One of the most interesting father-son rivalries took on a new twist last week when Industrialisation minister Henry Kosgeyâ€™s last born son, Alex, endorsed his fatherâ€™s rival for the Nandi Senate seat.
The younger Kosgey stunned the public at a Jubilee rally in Kilibwoni, Nandi, when he threw his support behind his fatherâ€™s rival, Stephen Sang, who is running for the seat on a URP ticket.
The junior Kosgey is running for the Emgwen parliamentary seat on a URP ticket.
The candidate told the crowd the region needs youthful politicians who are technologically savvy and energetic to steer development and improve livelihoods.
â€œLeadership in these times requires youthful leaders who have the skills and ideas to work under the devolved system of governance. That is why I choose to throw my weight behind my agemate and not my father,â€ Mr Kosgey said amid cheers from the crowd.
The move by the 31-year-old economics graduate from Manchester University in the United Kingdom is a blow to the ministerâ€™s political ambitions.
It will be interesting to see how the kinship ties between father and son unfold, although Mr Kosgey junior has reiterated that his divergent views will not affect his relations with his father.
The minister is facing stiff competition from Mr Sang, a lawyer young enough to be his son.
The 37-year-old expects to ride the popularity of URP leader William Ruto to claim the seat.
The elder Kosgey, who turns 67 in July, was disgruntled after Prime Minister Raila Odinga overlooked him and instead chose Vice-President Kalonzo Musyoka as his running mate.
But Mr Kosgey stuck with the party and chose to run for the Senate seat instead. He is also on the partyâ€™s nomination list in case he fails in his bid.
The minister was among the key pointmen from the Rift Valley who remained loyal to the PM after Mr Ruto led a rebellion of MPs from the region after falling out with Mr Odinga.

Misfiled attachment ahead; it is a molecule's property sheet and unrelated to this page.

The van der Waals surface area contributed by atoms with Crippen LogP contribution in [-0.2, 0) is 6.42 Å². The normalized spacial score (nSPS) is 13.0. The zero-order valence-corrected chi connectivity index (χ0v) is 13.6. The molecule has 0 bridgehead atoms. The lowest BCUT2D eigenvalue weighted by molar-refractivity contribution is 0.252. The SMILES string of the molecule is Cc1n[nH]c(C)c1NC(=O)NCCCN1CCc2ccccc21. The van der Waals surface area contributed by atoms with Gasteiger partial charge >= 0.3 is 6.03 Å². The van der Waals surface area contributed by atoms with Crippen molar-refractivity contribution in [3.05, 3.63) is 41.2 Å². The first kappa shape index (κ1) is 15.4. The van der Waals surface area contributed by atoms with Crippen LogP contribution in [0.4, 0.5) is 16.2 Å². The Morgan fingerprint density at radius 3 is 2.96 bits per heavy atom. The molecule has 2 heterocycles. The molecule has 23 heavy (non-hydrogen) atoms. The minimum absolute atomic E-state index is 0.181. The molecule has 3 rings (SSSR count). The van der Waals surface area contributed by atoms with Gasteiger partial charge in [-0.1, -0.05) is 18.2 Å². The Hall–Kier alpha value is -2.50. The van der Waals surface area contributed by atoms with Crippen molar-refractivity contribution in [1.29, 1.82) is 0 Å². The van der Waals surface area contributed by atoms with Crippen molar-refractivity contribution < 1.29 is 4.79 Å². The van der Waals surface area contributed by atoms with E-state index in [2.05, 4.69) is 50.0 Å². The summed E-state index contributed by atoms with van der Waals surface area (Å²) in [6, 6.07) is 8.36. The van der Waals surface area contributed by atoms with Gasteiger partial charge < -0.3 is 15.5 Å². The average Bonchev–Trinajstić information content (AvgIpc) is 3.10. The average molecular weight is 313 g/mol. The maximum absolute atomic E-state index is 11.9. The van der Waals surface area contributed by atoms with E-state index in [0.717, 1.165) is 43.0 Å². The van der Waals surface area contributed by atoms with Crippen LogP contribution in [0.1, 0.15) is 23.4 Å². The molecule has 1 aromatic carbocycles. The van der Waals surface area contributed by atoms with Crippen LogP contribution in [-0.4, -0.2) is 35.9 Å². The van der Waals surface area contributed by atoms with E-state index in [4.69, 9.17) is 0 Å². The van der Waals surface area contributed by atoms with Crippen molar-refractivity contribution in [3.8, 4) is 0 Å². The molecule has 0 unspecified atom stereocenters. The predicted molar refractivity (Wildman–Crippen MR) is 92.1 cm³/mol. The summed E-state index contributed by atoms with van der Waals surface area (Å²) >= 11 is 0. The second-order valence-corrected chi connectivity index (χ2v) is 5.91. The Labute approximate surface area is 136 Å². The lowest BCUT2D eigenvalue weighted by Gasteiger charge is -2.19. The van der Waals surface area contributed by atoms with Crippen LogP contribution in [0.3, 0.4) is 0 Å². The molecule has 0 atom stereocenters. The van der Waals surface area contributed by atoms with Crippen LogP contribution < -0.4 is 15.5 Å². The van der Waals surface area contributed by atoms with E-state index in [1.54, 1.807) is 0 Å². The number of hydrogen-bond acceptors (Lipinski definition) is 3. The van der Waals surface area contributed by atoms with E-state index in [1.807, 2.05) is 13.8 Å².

Immediately after the deadline for forming coalitions and depositing the agreements with the electoral commission, a sullen Mr Kosgey held a meeting with the URP leader, and speculation was rife he would ditch the ODM party.
Besides opposition from his son, the younger Mr Kosgey faces yet another daunting task of bucking the URP tide sweeping across the region with its leader advocating a six-piece voting pattern.
Last year, the International Criminal Court gave a reprieve to the former Tinderet MP after it cleared him of crimes against humanity charges over the post-election violence.
The minister was also facing abuse of office charges in the Industrialisation ministry, which forced him to step aside to pave way for investigations.
He was later cleared and got back his job.
Before the Tenth Parliament was dissolved last month, the Industrialisation minister was the second longest serving MP after President Mwai Kibaki, having been first elected in 1979.
He has served in ministerial dockets in the Moi and Kibaki administrations.
The minister is also facing a silent backlash from the Nandi community amid reports that his elder son Allan who represented him at The Hague was tipped to succeed him as the MP.